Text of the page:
There is also a clear physical incentive. Embellishing and deepening the antipathy felt for a rival through obsessive mental repetition would give the aggrieved individual a motivation to take action against him. In a small band-like society, where assuming a position of power must have meant physically overthrowing your opponent, being able to 'work up' a head of anger over a minor incident would have been a great asset in the right circumstances. If there are serious strictures preventing an usurper from killing a rival, mechanisms that temporarily override those apprehensions might be necessary to move up the food chain.

Of course, our current society doesn't reward the escalating feedback effect of anger. Instead, this impulse is punished. Those with a particular tendency toward anger may have been rewarded far more than a similar character would be today. The casual culture of violence toward one's enemies has only recently faded, and there are still many noble examples of it

I know that we aren't completely trapped within the biological structures handed down through the generations. Still, having spent the best part of an hour constructing elaborate fantasies of retribution over a trivial matter, I realised this: we're more in control of our behaviour if we remain aware of when our impulses override our thoughts.

Sunday, June 2, 2013

Glittering Commodities

You can be as sceptical as you like about your susceptibility to materialism's gleaming surface. I know I am, most of the time. I look at all those people in shopping centre car parks, blindly grasping at whatever happens to be on the bargain rack in a futile attempt to convince themselves that it's all important. I'm not like that. Advertising doesn't work on me.

And then one day, I get it into my mind that I absolutely must have a particular object or other, and I find out (again) that the impulse is shockingly close to the core of my soul. In this case, it was a TV -- and then, of course, all the magnificent and absolutely necessary accessories that go with it.

Being fully on board in this case -- looking at speaker package deals uncharacteristically late at night, in the interests of shaving off a hundred bucks or so off my coveted 5.1 dream system -- makes me think that the feelings many people get from shopping on a regular basis might be worth it after all.

What I mean is: a common criticism of consumerism as an ethos is that it is only fleetingly satisfying. After all, no sooner have you purchased the latest model of car, say, than you crave the next one. Chasing a concrete object is a doomed quest, because your disappointment is engineered into your lust.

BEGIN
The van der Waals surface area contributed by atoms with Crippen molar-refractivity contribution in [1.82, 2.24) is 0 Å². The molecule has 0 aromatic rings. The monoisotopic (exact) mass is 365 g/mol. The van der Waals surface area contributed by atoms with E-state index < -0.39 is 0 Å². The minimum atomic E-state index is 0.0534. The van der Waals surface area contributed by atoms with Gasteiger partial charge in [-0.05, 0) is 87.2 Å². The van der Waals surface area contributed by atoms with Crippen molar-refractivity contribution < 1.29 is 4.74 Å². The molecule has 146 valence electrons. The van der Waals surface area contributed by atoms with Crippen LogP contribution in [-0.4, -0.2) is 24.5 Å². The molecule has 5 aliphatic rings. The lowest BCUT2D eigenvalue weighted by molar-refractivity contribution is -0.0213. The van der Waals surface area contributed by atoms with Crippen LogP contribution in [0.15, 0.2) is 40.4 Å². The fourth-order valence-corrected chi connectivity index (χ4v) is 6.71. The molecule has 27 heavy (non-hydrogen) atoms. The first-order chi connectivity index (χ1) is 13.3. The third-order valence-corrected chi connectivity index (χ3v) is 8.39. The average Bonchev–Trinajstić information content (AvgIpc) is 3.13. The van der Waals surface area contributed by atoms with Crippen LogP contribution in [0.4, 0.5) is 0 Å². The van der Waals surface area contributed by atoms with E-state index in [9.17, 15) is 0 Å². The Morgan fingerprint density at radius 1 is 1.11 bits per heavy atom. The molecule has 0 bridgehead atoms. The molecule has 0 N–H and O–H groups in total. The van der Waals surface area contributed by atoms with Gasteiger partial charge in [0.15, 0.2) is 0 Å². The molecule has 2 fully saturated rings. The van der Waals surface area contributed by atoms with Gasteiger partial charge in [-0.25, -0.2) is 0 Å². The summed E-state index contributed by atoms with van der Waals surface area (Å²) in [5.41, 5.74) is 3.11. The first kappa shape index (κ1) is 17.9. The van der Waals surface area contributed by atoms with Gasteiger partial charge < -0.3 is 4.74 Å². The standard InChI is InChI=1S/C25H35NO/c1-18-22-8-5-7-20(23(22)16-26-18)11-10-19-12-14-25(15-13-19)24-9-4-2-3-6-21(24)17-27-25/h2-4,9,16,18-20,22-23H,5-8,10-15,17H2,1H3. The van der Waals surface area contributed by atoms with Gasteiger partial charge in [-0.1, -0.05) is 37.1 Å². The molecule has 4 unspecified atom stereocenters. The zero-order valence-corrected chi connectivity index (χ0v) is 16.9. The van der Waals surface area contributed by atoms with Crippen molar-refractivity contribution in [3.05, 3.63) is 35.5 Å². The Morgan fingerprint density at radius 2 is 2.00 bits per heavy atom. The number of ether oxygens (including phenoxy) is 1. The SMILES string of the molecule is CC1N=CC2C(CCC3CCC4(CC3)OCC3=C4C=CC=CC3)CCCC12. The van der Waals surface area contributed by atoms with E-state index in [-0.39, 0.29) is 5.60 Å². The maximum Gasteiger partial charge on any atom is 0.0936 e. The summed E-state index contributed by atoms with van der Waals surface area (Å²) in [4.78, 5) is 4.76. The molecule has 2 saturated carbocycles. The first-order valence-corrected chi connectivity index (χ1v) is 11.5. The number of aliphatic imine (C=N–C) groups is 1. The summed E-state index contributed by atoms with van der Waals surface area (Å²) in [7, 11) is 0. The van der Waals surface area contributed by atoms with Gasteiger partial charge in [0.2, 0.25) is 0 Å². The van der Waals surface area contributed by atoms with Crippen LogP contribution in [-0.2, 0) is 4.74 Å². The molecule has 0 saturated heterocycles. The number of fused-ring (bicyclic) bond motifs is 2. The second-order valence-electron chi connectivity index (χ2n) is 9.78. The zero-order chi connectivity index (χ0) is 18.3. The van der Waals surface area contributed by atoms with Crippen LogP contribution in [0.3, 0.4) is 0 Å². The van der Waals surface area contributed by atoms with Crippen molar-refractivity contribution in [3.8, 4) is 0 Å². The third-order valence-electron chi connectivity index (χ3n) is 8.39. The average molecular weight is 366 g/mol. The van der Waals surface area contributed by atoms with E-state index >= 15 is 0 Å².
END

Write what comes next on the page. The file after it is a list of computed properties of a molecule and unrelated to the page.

Still. The chase, if it's prolonged in a productive way, can bring a lot of pleasure. I can understand the perils of being able to have anything and everything you want straight away --  King Midas and Co. taught us that pretty well when we were kids. Yet if there's a temporary barrier between you and your chosen object, then perhaps the pleasant time spent imagining its reality is valuable in itself.

Since purchasing the TV -- which I spent several months beforehand mentally placing in a corner of the lounge -- I am now engaged in the same activity with the speaker system. Drawing pictures of speakers in the air has amused me greatly, to the point where I have to remind myself to think of more pressing matters when absolutely necessary.

I understand that I'm channeling intentions and focusing my resources onto hypothetical lumps of wood and plastic. But I'm still letting my imagination roam happily among the always-open, fully-stocked 'On Sale' aisle of the mind. 

Wednesday, May 29, 2013

MYKI -- Cargo Cult?

I mentioned Cargo Cults on Facebook yesterday, and it got me thinking about the Myki ticketing system. I'm aware that this issue has done its dash as the water-cooler topic du jour, but please indulge me.

Myki could perhaps be usefully thought of as a cargo cult. For those who aren't familiar, the original Cargo Cults of the Melanesian Islands were instigated by people who wanted to spark a repeat of the massive influx of US supplies during WWII.

The people looked back at the circumstances in which supplies were last received, and tried to replicate them precisely. This involved painstakingly setting up 'airfields' -- complete with wooden aeroplanes and an air traffic controller -- which superficially resembled a US Air Force's base. Surely, if the physical circumstances of the original event were replayed, the desired bounty would return.

Everything was perfectly arranged, yet it didn't work. The Cargo Cultists had mistook the outward sign of a phenomenon for the phenomenon itself.

It seems that we're in a similar situation with Myki. Here's my guess: The people who decided to implement the system in the first place must have looked around the world, and saw many excellent public transport systems. Curiously, each of these amazing PT networks also boasted a brand-new, shiny, ticketing system.